For the next few months, we are sharing writing that happened in fundraising workshops, Write Around the World. This is one way we are celebrating the AWA-certified workshop leaders & writers who joined together to raise money in support of AWA. Thank you to those who shared their voices in each workshop and especially to those who have offered their words to be shared in this space. If you’re inspired by our work and would like to be part of the fundraiser, please donate!
Writing from Peggy Simmons’ Green Windows workshop in Oakland, CA:
The Artists’ Model
Art Room. I hate this room. The windows are up high so the models can have privacy. I feel trapped, no air, no sunshine, no gentle breeze, but I use the breathing exercise our psychology teacher taught us, to calm my nerves.
“Why, why in all the heavens did I change my major from med to art? Can I really do this?” And the model is setting up. Our teacher—this is painting 171 Portraits—is telling the woman to put her hair up, to semi-smile, to cover her breasts and set her right hand on her left shoulder.
“Oh no, are we all crazy? This is not going to work. I like to paint sad faces, it is easier and I like breasts, you can never go wrong painting breasts, but the hand at that angle…from where I am, it is foreshortening. I am not good at that technique. The hand will look like a brick.”
And just at that very moment the woman turns her face looking exactly into my eyes and she has a sweet, almost mischievous smile; it is a contagious smile. I smile back at her as my friend Laura whispers in my ear: “Oh not again, not another old fart, why does the art department not hire young women or men?”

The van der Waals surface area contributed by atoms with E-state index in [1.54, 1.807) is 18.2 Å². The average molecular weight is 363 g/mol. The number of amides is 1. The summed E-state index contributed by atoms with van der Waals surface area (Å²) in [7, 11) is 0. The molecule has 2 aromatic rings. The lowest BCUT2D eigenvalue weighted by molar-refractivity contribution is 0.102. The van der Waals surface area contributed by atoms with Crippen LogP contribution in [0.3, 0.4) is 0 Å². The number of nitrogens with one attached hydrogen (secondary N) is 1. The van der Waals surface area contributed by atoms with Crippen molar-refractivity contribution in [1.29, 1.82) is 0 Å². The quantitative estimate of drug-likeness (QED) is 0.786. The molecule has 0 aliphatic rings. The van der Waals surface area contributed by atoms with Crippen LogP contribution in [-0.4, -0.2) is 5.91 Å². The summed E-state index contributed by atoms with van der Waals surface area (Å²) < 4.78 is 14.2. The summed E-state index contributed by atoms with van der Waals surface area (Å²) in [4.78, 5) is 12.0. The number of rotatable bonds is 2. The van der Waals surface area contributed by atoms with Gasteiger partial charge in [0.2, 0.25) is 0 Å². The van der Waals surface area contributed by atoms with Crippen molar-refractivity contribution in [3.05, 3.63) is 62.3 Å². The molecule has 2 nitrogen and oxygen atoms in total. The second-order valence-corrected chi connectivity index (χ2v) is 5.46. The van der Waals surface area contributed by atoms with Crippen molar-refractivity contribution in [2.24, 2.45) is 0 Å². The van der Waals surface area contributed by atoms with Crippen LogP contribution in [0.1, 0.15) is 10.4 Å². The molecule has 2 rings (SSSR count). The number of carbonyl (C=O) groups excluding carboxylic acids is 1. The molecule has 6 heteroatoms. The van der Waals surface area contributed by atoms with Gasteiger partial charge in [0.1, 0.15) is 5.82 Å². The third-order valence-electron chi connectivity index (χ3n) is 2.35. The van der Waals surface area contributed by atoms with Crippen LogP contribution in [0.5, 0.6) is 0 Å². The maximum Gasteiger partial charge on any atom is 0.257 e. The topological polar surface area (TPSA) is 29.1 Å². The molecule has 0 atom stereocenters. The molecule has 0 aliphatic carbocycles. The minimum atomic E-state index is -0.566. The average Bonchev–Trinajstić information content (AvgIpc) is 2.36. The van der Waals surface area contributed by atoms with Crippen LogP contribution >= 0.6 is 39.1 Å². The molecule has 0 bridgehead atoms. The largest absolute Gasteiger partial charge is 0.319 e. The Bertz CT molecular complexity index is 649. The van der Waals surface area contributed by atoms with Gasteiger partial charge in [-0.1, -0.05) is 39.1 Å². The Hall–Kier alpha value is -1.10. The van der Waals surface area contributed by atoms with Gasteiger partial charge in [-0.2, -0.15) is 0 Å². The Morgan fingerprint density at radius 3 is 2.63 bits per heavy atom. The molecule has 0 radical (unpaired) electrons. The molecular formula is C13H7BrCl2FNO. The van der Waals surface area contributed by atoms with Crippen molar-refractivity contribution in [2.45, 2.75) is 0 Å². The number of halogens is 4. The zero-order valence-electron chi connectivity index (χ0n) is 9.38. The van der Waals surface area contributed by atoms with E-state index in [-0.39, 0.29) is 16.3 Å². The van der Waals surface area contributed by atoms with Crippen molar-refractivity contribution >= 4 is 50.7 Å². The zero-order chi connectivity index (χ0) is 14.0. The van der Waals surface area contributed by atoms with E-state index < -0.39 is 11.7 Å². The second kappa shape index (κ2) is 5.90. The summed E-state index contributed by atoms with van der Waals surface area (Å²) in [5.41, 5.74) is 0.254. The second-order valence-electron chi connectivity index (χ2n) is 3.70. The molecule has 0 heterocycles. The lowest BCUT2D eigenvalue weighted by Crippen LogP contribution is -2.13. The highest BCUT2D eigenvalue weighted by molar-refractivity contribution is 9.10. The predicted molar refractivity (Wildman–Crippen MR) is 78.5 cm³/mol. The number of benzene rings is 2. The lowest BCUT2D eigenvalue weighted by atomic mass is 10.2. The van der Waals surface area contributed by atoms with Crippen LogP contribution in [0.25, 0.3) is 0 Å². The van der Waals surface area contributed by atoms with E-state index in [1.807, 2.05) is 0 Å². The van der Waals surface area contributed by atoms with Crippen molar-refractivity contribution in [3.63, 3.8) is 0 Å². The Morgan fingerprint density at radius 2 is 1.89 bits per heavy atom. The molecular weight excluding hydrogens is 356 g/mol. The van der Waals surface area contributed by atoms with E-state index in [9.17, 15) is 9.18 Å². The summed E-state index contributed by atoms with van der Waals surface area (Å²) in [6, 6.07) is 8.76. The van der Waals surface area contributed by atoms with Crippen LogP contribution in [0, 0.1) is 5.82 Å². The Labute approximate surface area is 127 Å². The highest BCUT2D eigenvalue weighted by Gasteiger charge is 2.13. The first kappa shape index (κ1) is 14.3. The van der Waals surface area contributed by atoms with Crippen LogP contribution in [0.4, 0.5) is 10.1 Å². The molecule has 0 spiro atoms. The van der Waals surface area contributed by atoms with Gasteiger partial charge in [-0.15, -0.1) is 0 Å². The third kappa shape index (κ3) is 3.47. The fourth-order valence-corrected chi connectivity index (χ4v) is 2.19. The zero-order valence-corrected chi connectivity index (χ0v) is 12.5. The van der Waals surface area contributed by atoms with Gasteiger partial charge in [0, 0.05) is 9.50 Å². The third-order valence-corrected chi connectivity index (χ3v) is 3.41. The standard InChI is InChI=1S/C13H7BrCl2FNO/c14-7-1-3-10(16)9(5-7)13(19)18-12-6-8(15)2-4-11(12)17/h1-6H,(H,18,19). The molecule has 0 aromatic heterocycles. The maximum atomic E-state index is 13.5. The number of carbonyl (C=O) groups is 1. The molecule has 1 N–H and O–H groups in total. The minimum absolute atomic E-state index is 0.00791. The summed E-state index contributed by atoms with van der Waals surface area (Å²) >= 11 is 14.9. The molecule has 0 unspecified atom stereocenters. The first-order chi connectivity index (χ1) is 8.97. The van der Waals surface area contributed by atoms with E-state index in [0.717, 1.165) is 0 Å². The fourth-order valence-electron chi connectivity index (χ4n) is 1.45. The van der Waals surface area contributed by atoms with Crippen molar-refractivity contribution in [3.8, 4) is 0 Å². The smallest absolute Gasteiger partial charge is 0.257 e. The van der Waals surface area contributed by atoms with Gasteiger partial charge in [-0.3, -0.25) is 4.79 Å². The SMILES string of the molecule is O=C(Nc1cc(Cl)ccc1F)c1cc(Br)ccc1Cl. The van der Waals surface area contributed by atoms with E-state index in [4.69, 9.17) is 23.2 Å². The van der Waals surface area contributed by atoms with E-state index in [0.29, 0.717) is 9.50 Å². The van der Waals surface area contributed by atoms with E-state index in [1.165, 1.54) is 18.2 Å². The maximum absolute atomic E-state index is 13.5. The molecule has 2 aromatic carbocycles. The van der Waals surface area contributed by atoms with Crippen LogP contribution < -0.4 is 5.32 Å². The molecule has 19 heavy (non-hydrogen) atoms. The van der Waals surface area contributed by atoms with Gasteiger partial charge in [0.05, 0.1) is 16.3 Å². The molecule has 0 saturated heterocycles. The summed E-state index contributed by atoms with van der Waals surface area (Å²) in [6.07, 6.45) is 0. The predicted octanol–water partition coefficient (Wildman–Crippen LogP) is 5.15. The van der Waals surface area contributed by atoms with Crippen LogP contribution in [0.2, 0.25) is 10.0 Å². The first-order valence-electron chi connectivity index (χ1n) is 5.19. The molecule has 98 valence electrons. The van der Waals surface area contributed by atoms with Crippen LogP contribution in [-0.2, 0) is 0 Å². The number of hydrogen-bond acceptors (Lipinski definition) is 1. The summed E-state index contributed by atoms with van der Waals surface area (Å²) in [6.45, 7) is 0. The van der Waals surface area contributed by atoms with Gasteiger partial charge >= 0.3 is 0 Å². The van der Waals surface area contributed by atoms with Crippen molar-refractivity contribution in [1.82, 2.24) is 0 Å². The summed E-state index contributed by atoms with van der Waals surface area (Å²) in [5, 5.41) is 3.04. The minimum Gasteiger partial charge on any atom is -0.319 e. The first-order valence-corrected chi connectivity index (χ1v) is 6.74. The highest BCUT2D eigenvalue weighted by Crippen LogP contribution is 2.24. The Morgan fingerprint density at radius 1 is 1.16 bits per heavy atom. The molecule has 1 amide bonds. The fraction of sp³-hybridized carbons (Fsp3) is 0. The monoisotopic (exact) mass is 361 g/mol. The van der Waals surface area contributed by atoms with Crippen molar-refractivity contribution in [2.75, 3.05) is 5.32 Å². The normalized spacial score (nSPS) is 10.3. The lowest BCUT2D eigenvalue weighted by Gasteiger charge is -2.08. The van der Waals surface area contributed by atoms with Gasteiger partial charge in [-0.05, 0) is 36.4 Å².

Laura goes on and on with her blah, blah, blah about a “young man, we need to learn to draw “those parts” of the body…” I heard her saying, and I am thinking, for a young woman so liberated as she claims she is, she can’t even call body parts by their proper names.
I am glad when the teacher sets her timer for the posing session, and silence falls in the room, only the scratching of our graphite bars touching the canvas of the paper. Some of us, like me, need to draw many sketches before going onto the canvas.
And all the time as I am drawing, Dorothea, the model, she keeps that smile. I am wondering if she is tired of it, but I will never know. My brain, my hands are now engaged full speed and her eyes, her smile is assuring me to go ahead. I can do it, she knows I will be a great portrait artist. It is like she is almost giving me permission to use her, to exploit her beauty.
And I did, and my portrait or hers, won a special mention, and I went on to succeed as a portraits artist, making a good living off it. Dorothea’s portrait is sitting in my studio, my agent wants to buy it, collectors too. I do not want to sell it, Dorothea. I do not even know her last name or anything about this woman who gave me a life even I did not believe in.
Catalina I. Arabia